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Keywords:

  • carbon cycle;
  • carbon partitioning;
  • carbon sequestration;
  • climate change;
  • defoliation;
  • free air carbon dioxide enrichment (FACE);
  • nitrogen;
  • rhizodeposition

Summary

  • • 
    Prediction of the impact of climate change requires the response of carbon (C) flow in plant–soil systems to increased CO2 to be understood.
  • • 
    A mechanism by which grassland C sequestration might be altered was investigated by pulse-labelling Lolium perenne swards, which had been subject to CO2 enrichment and two levels of nitrogen (N) fertilization for 10 yr, with 14CO2.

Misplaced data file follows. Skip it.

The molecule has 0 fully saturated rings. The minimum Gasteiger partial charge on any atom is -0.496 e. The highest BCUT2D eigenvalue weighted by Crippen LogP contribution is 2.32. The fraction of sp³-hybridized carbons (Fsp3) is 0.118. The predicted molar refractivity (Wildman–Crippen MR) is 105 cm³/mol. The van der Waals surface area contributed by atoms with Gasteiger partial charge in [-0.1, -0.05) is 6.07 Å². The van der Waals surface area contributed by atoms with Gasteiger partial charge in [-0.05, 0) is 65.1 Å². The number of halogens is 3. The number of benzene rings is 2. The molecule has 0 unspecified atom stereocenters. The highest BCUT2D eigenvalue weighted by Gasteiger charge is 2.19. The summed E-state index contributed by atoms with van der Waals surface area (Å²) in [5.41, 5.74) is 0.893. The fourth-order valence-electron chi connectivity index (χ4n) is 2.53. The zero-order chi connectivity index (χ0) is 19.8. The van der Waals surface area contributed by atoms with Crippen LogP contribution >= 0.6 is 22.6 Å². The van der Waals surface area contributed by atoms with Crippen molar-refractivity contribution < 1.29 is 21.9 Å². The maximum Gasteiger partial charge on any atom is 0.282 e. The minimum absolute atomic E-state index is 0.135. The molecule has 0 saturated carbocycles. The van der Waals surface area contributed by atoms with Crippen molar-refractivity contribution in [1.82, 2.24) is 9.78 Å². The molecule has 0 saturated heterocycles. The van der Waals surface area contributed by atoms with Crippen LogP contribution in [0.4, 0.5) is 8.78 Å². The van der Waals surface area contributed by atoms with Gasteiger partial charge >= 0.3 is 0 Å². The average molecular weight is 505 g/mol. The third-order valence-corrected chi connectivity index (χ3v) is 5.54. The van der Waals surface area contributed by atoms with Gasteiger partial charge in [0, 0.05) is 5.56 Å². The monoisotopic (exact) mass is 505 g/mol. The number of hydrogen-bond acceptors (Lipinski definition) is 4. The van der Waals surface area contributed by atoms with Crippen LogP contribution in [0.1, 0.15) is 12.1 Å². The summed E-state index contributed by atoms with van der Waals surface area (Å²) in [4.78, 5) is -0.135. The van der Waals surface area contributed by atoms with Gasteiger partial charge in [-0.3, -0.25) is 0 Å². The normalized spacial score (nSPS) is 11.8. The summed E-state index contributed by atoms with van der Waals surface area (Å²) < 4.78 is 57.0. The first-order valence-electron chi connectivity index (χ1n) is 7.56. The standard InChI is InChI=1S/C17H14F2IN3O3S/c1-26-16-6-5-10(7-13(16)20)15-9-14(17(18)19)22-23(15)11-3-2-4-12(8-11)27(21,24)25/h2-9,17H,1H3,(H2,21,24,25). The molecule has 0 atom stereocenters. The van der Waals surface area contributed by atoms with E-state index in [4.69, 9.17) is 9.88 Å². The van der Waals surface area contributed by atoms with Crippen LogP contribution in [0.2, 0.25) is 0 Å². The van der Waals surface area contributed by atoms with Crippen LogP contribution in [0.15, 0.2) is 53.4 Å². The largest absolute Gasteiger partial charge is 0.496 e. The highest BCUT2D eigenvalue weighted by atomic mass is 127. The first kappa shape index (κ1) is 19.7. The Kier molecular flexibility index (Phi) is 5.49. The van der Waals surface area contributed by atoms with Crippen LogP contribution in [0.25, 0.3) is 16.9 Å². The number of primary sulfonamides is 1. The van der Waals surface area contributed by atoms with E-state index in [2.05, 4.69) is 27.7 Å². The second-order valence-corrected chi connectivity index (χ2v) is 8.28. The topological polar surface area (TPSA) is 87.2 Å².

• • 
    Over a 6-d period 40–80% of the 14C pulse was exported from mature leaves, 1–2% remained in roots, 2–7% was lost as below-ground respiration, 0.1% was recovered in soil solution, and 0.2–1.5% in soil. Swards under elevated CO2 with the lower N supply fixed more 14C than swards grown in ambient CO2, exported more fixed 14C below ground and respired less than their high-N counterparts. Sward cutting reduced root 14C, but plants in elevated CO2 still retained 80% more 14C below ground than those in ambient CO2.
  • • 
    The potential for below-ground C sequestration in grasslands is enhanced under elevated CO2, but any increase is likely to be small and dependent upon grassland management.